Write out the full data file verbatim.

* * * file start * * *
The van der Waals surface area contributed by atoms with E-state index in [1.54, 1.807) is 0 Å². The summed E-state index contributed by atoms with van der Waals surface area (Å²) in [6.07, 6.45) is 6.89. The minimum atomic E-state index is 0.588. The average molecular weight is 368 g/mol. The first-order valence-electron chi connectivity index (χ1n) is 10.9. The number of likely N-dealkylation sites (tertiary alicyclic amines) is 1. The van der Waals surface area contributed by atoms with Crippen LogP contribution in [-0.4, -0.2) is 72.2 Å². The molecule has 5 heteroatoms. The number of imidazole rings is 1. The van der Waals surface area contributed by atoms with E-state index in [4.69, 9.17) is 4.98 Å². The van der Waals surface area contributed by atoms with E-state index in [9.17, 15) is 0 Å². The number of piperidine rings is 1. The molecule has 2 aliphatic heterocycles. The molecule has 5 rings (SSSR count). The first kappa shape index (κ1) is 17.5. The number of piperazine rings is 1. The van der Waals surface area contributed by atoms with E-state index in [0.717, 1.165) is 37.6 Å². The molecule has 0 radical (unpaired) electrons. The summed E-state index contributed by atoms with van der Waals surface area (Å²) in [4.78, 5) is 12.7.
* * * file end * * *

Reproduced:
The van der Waals surface area contributed by atoms with E-state index in [1.54, 1.807) is 0 Å². The summed E-state index contributed by atoms with van der Waals surface area (Å²) in [6.07, 6.45) is 6.89. The minimum atomic E-state index is 0.588. The average molecular weight is 368 g/mol. The first-order valence-electron chi connectivity index (χ1n) is 10.9. The number of likely N-dealkylation sites (tertiary alicyclic amines) is 1. The van der Waals surface area contributed by atoms with Crippen LogP contribution in [-0.4, -0.2) is 72.2 Å². The molecule has 5 heteroatoms. The number of imidazole rings is 1. The van der Waals surface area contributed by atoms with E-state index in [4.69, 9.17) is 4.98 Å². The van der Waals surface area contributed by atoms with E-state index in [9.17, 15) is 0 Å². The number of piperidine rings is 1. The molecule has 2 aliphatic heterocycles. The molecule has 5 rings (SSSR count). The first kappa shape index (κ1) is 17.5. The number of piperazine rings is 1. The van der Waals surface area contributed by atoms with E-state index in [0.717, 1.165) is 37.6 Å². The molecule has 0 radical (unpaired) electrons. The summed E-state index contributed by atoms with van der Waals surface area (Å²) in [4.78, 5) is 12.7.